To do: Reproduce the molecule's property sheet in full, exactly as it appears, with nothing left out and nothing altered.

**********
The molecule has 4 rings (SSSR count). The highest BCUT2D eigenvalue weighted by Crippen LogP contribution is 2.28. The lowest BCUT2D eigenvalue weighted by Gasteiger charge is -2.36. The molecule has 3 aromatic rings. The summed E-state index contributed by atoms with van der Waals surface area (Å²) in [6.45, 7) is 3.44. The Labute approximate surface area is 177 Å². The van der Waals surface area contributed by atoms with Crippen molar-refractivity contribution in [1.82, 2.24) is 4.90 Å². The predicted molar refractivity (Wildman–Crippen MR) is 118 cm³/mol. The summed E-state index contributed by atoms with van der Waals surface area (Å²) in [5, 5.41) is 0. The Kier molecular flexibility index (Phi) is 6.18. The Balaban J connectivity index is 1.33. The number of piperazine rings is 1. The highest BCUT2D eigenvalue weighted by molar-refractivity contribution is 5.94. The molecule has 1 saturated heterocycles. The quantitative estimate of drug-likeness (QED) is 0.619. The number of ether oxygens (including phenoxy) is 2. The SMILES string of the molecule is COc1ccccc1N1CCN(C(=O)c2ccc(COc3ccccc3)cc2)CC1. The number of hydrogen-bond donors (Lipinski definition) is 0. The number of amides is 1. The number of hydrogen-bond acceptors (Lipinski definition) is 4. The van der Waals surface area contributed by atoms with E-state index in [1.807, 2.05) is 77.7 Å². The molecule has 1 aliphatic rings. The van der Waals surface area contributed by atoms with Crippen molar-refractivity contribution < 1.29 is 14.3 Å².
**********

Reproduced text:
The molecule has 4 rings (SSSR count). The highest BCUT2D eigenvalue weighted by Crippen LogP contribution is 2.28. The lowest BCUT2D eigenvalue weighted by Gasteiger charge is -2.36. The molecule has 3 aromatic rings. The summed E-state index contributed by atoms with van der Waals surface area (Å²) in [6.45, 7) is 3.44. The Labute approximate surface area is 177 Å². The van der Waals surface area contributed by atoms with Crippen molar-refractivity contribution in [1.82, 2.24) is 4.90 Å². The predicted molar refractivity (Wildman–Crippen MR) is 118 cm³/mol. The summed E-state index contributed by atoms with van der Waals surface area (Å²) in [5, 5.41) is 0. The Kier molecular flexibility index (Phi) is 6.18. The Balaban J connectivity index is 1.33. The number of piperazine rings is 1. The highest BCUT2D eigenvalue weighted by molar-refractivity contribution is 5.94. The molecule has 1 saturated heterocycles. The quantitative estimate of drug-likeness (QED) is 0.619. The number of ether oxygens (including phenoxy) is 2. The SMILES string of the molecule is COc1ccccc1N1CCN(C(=O)c2ccc(COc3ccccc3)cc2)CC1. The number of hydrogen-bond donors (Lipinski definition) is 0. The number of amides is 1. The number of hydrogen-bond acceptors (Lipinski definition) is 4. The van der Waals surface area contributed by atoms with E-state index in [1.807, 2.05) is 77.7 Å². The molecule has 1 aliphatic rings. The van der Waals surface area contributed by atoms with Crippen molar-refractivity contribution < 1.29 is 14.3 Å².